1 Department of Animal Science - Molecular nutrition and reproduction, Department of Animal Science, Science and Technology, Aarhus University2 Enzyme Development, DuPont Nutrition Biosciences Aps3 Dasnico Animal Nutrition, Marlborough4 Enzyme Development, DuPont Nutrition Biosciences Aps5 Department of Animal Science - Molecular nutrition and reproduction, Department of Animal Science, Science and Technology, Aarhus University
Feed industries are seeking new ways to cope with increased raw material costs, and one approach is to apply enzymatic treatment in the production of feed ingredients from animal by-products. Keratinases, a group of proteases, are capable of hydrolyzing keratin-rich material and have been applied in the production of cost-effective feather by-products for use as feed and fertilizers. The current study examined 4 commercial feed proteases from Bacillus subtilis, Bacillus licheniformis PWD-1, Aspergillus niger, and Serratia proteamaculans HY-3 used to hydrolyze chicken feather under different conditions. The degree of keratinolysis was monitored by measuring the release of NH2 groups using o-phthalaldehyde (OPA) and by scanning electron microscopy. All 4 feed proteases were able to degrade feather at pH 5.5 and 7.0. The degree of hydrolysis was stimulated by the addition of reducing reagents such as dithiothreitol (DTT) and Na2SO3. In general, the protease from B. subtilis was more efficient in degrading feather keratin compared to the other 3 feed proteases at both pH 5.5 and 7.0. For commercial production, the application of protease from B. subtilis is even more advantageous considering the lower cost-in-use.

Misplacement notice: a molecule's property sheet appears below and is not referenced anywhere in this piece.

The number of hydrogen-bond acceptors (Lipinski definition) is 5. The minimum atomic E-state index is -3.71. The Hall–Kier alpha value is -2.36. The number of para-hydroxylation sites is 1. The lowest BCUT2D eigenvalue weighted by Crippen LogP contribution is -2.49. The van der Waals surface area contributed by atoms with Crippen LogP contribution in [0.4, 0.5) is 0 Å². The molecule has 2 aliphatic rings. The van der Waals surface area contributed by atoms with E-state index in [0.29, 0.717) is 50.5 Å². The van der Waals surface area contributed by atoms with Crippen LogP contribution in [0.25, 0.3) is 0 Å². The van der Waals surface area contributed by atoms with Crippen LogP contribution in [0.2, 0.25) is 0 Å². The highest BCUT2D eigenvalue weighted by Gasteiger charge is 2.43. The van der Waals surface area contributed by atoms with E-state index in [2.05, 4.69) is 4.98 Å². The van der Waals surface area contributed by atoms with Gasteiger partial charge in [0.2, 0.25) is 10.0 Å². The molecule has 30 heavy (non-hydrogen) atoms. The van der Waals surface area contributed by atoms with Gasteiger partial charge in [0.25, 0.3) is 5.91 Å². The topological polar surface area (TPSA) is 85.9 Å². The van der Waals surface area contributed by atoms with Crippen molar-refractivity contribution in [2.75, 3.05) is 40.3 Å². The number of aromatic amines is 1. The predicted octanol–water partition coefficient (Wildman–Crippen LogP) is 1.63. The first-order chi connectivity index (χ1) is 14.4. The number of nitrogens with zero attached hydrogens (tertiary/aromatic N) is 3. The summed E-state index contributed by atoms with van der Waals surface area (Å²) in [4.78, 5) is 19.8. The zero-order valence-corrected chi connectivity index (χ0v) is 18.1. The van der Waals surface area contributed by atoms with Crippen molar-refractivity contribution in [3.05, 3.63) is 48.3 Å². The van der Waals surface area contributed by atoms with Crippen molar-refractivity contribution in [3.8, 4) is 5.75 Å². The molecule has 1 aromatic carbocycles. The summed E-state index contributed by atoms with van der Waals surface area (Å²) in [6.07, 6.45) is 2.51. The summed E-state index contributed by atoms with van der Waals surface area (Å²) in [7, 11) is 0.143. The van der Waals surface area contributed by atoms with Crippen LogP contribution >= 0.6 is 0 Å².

Journal of Animal Science, 2012, Vol 90, Issue Suppl.4, p. 350-352